Royal Holloway Research Online

    A classical treatment of the quadratic Zeeman effect in atomic hydrogen

    Get PDF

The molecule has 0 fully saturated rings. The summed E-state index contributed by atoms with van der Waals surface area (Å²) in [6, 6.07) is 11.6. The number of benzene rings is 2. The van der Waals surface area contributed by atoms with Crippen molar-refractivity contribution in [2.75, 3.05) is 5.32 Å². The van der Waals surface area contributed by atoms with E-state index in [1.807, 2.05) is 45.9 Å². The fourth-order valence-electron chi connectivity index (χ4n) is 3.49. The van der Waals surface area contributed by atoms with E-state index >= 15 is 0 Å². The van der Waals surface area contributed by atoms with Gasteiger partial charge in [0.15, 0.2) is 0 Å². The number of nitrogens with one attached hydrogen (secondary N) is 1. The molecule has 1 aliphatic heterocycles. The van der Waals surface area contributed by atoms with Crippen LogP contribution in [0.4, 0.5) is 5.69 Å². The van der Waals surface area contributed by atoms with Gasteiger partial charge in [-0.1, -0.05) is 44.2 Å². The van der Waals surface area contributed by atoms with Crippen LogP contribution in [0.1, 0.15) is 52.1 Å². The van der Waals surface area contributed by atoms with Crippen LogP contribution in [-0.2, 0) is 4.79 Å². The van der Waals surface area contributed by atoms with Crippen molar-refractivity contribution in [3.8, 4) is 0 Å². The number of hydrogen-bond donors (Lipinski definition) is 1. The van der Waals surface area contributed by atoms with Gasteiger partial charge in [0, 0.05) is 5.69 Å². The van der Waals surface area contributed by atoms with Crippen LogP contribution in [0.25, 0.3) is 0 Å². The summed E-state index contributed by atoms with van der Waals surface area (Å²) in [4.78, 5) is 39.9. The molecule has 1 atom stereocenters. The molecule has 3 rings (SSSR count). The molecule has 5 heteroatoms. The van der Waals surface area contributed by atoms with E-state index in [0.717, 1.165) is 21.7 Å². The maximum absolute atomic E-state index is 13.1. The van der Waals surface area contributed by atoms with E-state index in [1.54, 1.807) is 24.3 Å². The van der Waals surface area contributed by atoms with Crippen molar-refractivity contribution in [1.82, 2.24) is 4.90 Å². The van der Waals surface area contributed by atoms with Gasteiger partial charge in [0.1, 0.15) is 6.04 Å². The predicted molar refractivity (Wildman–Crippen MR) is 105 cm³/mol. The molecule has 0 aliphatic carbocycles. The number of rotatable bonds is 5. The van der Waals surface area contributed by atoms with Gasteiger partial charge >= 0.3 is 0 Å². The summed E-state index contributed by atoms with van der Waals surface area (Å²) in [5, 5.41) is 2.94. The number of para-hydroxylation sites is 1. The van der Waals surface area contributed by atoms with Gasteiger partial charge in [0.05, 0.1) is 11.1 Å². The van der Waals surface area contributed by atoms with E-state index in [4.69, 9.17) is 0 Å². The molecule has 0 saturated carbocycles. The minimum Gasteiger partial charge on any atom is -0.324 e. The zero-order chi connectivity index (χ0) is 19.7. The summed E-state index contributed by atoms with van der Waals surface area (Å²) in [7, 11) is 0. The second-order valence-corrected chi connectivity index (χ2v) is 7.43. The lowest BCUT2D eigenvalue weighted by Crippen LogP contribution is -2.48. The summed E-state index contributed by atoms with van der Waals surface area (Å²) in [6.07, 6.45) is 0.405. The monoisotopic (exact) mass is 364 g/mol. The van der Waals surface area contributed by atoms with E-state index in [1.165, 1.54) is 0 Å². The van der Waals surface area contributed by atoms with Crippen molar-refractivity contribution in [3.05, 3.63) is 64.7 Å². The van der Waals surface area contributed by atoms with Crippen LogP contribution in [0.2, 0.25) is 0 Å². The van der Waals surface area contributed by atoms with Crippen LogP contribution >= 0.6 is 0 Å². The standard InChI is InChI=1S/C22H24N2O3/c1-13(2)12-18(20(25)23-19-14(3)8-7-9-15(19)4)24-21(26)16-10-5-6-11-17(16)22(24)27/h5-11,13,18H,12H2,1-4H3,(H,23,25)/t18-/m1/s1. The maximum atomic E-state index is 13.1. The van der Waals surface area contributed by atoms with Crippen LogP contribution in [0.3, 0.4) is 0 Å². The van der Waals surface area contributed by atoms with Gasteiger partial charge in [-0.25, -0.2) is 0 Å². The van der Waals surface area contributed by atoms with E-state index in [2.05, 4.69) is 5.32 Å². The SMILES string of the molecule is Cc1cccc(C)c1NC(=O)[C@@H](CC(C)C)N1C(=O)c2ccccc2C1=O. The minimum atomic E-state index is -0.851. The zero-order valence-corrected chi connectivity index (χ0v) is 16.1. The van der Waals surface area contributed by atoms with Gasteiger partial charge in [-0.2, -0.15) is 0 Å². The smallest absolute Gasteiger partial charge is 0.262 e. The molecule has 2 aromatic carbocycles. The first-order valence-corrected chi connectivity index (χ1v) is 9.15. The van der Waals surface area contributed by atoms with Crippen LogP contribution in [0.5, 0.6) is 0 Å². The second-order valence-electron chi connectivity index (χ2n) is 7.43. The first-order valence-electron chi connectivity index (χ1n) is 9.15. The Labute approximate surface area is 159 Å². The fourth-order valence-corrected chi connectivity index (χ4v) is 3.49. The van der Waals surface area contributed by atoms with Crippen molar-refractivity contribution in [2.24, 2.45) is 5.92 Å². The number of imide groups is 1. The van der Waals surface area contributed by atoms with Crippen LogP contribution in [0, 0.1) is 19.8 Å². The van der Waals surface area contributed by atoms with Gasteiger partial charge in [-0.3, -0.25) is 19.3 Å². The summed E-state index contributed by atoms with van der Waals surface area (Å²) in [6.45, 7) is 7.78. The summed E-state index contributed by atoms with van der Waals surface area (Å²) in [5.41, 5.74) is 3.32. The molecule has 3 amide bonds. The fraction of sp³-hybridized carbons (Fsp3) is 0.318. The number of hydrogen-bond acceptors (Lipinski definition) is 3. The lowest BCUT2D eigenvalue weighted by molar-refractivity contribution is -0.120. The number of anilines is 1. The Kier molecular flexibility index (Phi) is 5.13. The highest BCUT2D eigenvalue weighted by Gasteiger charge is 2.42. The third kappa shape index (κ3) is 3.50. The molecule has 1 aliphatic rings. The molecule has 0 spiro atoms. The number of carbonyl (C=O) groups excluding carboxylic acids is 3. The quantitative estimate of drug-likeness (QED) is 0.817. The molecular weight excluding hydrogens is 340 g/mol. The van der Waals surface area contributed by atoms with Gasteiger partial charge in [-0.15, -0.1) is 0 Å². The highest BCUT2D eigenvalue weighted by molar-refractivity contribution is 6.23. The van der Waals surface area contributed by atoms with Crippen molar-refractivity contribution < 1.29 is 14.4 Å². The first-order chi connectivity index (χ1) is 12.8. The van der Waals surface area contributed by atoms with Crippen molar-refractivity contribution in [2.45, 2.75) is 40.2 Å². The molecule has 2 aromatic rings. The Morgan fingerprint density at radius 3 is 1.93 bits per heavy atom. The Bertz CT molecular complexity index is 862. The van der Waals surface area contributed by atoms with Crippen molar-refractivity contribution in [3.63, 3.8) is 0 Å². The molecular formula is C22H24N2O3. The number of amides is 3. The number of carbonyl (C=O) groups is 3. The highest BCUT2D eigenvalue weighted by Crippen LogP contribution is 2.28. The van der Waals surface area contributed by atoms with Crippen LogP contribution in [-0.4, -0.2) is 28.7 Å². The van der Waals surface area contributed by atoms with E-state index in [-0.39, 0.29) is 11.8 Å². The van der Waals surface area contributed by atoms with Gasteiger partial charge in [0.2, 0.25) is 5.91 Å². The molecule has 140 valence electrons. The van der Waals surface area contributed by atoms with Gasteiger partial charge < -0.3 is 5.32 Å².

The classical Hamiltonian describing the hydrogen atom in the presence of a static magnetic field of arbitrary strength for arbitrary angular momentum is derived. For this Hamiltonian the transition from the regular to the chaotic motion is observed by means of the Poincare mappings. Two different classes of non-planar periodic orbits are traced in both regular and irregular regions. The bifurcations and variation of the periodic motion with the change of the total energy parameter throughout the regular regime and into the chaotic regime are given together with the relevant frequencies. For both classes the stability/instability of the periodic orbits is studied by calculating the linearization matrix in the neighbourhood of the corresponding fixed points of the Poincare mappings. In one class, the class of orbits that approach very close to the nucleus, we have surprisingly found that a set of periodic orbits bifurcate from the same periodic orbit along the field at various values of the energy. These values are determined numerically. A repeated pattern of stability and instability of these orbits exists over decreasing intervals of energy until the escape energy is approached. All these periodic orbits are unstable beyond the ionization limit. On the other hand we have found that the bifurcation of the second class of orbits is, generally, generic. Three sets of the energy separation lines due to three types of periodic motions are given when B = 60 kG with m - 0. Other sets of lines are given for B = 42 kG with m = 0, m = -1 and m = -2. Many of these lines coincide with the spectral lines obtained experimentally by A. Holle et al (1986).The energy spacing 0.64 near the ionisation limit, which has been found recently in the experiments of Holle et al (1986) is due to one of the non-planar orbits. Other new predicted spacings arising from other orbits have been seen in high resolution experiments on atoms in external fields (Main et al 1986).<p